Jessica over at bioephemera alerted the world that the GE Healthcare IN Cell Imager photo contest winners had been announced. And looking through these photos sent chills down my spine. (I was eating ice cream simultaneously… But, no, it was probably the pictures.)
As you can see, the pictures show various patterns of fluorescence. A scientist can selectively stain parts of cells with fluorescent markers – using antibodies, for example – to study their locations, or even use the brightness to measure the amounts. (In the lab I’ve used fluorescent antibodies to stain protein residues, and I could even see the brightness without film or a microscope in a dark room.)
This here on the left is a picture of brain tissue. The blue parts are its DNA, while the green and red are two types of neurons, or brain cells. They’re all stringy and tangled looking so that signals can be transmitted quickly through the brain. I’m a sucker for pictures of neurons because they look so alien compared to normal cells.
But, truly, all life on the cellular level is alien. That’s part of what is so inspiring about viewing image collections such as this one: how can we imagine that this is what is going on inside of us?
It took me 6 years of studying biology before I truly understood that CELLS MAKE UP MY BODY. I know, it seems like an obvious fact. But it’s one thing to read a biology textbook and label a drawing of the parts of a cell, and another to fully grasp the concept that trillions of these things compose my body, undergoing processes of which I am completely unaware. That once I was one cell – and now not only do I contain multitudes, but many different types.
I want to share my first moment of this realization with you. I was a sophomore in college taking a genetics course with my main man, Stephan Zweifel. To be perfectly honest, I was completely overwhelmed by the class. (The thought of two DNA strands overlapping and switching their genes in a cell was way too much for me to grasp at the time.) But one day he showed us a video put out by Harvard showing the life inside of a cell. Maybe it was the mesmerizing music, but I was drawn in entirely, struck simultaneously by two emotions. The first was horror at my inability to follow the video, identify a single molecule, while my classmates called them out around me.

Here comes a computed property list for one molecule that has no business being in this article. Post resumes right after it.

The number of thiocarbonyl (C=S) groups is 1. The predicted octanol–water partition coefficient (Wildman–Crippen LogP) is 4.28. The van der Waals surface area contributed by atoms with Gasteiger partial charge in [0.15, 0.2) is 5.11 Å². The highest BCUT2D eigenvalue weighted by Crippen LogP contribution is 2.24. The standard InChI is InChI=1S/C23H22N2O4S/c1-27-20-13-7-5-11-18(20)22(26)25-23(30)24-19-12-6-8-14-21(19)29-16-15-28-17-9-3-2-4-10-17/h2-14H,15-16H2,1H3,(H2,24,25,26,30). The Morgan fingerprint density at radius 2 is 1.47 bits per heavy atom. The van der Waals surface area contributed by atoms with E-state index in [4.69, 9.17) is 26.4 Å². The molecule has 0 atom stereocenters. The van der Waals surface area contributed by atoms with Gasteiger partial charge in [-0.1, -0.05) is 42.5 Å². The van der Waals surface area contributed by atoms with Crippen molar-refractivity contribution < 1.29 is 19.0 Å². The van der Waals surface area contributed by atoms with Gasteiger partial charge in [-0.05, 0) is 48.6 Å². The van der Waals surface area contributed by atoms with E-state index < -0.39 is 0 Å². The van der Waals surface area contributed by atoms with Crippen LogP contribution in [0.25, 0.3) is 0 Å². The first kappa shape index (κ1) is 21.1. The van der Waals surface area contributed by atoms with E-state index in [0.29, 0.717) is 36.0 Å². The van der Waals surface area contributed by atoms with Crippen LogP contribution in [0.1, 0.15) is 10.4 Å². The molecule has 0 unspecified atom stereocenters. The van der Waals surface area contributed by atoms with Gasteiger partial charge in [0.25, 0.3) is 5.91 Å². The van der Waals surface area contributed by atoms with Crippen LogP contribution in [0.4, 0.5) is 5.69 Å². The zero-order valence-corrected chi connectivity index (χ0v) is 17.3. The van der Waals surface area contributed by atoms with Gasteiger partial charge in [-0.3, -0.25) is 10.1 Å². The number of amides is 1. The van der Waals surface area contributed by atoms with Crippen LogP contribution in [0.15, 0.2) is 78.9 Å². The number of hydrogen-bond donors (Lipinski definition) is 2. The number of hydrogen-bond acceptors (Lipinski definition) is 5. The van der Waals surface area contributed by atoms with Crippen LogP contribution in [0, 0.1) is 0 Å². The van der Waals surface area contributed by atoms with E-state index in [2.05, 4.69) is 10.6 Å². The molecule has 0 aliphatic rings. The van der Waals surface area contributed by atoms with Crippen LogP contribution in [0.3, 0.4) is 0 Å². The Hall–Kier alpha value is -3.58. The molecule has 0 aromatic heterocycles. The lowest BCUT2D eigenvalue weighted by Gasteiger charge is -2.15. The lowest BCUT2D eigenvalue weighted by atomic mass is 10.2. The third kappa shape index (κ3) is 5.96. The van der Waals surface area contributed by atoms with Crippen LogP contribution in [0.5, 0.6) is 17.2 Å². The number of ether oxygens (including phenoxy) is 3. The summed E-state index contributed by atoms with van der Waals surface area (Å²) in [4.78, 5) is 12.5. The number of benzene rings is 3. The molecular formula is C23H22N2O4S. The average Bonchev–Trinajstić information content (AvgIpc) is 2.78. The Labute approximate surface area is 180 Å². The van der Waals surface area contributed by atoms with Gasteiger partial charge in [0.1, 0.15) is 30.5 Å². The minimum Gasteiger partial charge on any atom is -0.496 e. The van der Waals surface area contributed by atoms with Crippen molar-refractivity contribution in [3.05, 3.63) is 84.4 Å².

But the horror quickly dissolved into complete and utter awe. I sat there slack-jawed as molecules assembled and disassembled themselves into elegant stalks (actin and microtubules, the beam-like skeleton supporting the cell), a bow-legged molecule hobbled along a pole dragging a huge, watery balloon behind it (a motor protein guiding a vacuole to the transportation center of the cell), and proteins suddenly stood up erect, as if for the first time (a dramatic conformational change). It didn’t matter that I didn’t know what was happening or why. All I knew is that something complex was happening on screen, and that these things happened inside of me. Constantly. And I had never noticed.
How could my own body be so alien? I could have been watching a sci-fi film. And it hit me: there is beauty on this small scale. There is art that had been perfected for billions of years, that continues to evolve. And I had the tools to understand it if I could only apply them.
And that’s how I began my journey to try to become a science dilettante.
But seriously, folks. Look at lots of pictures and movies about cells and molecules. Get totally freaked out about your body and its alien landscape. Take comfort in the fact that no one will ever fully understand it and find joy in being overwhelmed by all the things we don’t know. That’s what being a scientist is about, as far as I’m concerned.
GE Analyzer IN Cell Photo Competition 2010
GE Analyzer IN Cell Photo Competition 2009
Harvard’s Inner Life of a Cell (music)
Harvard’s Inner Life of a Cell (narration)